Tuesday, 13 December 2011

Countess Dorothy di Frasso's home: antique chinoiserie villa decorated by Elsie de Wolfe

Countess Dorothy di Frasso (1900-1985) was a notorious society-spy. The New-York born Dorothy Taylor married Count Carlo di Frasso, 30 years her senior, and was known in her lifetime to be a society scion with elaborate partes.

House & Garden had a feature on Countess di Frasso's home, decorated by renowned interior designer Elsie de Wolfe in 1936. The house remains almost the same as it was almost 80 years ago.





The Art Deco bedroom suite was designed by Elsie de Wolfe in 1936 and would look at home in an upmarket boutique hotel nowadays. All photos by Simon Watson for House & Garden, via Habitually Chic.




Quintessentially Elsie de Wolfe's style, as seen in chinoiserie wallpaper and bamboo-clad mirrors.



Mirror, mirror on the wall...everywhere in the countess's villa.



Closeup of the dining room with a 19th-century tortoiseshell and mother of pearl commode and wallpaper depicting a colonial scene,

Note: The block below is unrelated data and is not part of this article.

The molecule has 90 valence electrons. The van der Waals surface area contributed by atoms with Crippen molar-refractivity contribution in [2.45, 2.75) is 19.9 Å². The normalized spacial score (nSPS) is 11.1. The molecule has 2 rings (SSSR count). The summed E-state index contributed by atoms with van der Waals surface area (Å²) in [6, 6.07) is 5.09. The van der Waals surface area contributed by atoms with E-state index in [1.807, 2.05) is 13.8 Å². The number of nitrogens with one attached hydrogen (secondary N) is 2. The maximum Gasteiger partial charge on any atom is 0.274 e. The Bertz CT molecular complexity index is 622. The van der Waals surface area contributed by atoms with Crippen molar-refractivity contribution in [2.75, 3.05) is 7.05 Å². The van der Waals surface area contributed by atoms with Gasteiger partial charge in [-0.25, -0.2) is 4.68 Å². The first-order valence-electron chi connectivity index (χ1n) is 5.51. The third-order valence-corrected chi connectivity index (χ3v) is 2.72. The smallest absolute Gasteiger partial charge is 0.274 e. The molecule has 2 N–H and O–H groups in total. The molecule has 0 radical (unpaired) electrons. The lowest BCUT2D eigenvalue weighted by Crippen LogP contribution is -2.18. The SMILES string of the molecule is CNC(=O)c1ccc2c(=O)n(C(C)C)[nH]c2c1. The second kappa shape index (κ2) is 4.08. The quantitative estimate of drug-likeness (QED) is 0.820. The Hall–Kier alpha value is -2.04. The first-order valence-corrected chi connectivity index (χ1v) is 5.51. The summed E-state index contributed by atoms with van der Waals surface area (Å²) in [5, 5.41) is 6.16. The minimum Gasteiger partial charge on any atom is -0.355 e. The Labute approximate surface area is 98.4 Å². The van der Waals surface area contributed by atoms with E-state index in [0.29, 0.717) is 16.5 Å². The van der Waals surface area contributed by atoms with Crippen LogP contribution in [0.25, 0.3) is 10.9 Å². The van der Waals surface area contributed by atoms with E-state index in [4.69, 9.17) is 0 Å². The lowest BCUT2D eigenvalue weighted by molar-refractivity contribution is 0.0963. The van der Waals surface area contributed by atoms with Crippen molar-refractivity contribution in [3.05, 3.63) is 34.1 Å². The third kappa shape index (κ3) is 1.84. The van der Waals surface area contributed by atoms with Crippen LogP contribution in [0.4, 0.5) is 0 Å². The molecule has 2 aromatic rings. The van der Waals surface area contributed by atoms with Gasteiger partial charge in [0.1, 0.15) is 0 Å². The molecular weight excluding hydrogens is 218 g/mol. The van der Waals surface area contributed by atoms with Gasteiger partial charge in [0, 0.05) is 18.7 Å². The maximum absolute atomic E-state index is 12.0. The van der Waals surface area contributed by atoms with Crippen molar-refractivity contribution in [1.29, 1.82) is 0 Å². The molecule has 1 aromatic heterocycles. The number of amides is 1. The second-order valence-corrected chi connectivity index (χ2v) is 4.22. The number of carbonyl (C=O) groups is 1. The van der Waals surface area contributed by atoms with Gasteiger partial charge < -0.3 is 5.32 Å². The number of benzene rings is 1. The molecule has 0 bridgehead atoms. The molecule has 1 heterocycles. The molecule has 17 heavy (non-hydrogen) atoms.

The exterior of Countess Dorothy di Frasso's villa in Beverly Hills.

 

The simple and understated entrance hall belies a treasure of antique beyond.



Some of the Chinese antique featured throughout the villa.



Closeup of a Far Eastern scene on the wallpaper.



A sumptuous seating corner of Countess Dorothy di Frasso's bedroom.



The master bathroom is perhaps the only room that looks slightly outdated, but for the Art Deco tub chair.



The rest of the house is chic and up-to-date, despite the fact that it was decorated in the 1930s. The sunroom above has an artwork by Charles Baskerville



And a gorgeous backgammon table and chairs.



Though black leather chairs are a tad too heavy for the sunroom.

I first learned of the house through this blog, The Peak of Chic , which said in 1947, the house was bought by Jose Iturbi, a Spanish composer and pianist left de Wolfe's decoration untouched.

Below are some images from that blog, same source House & Garden magazine, but different color hues presumably thanks to different scanners









They all look gorgeous, whichever hues. Shame the Countess, being a spy, wasn't exactly a lady in the truest sense.

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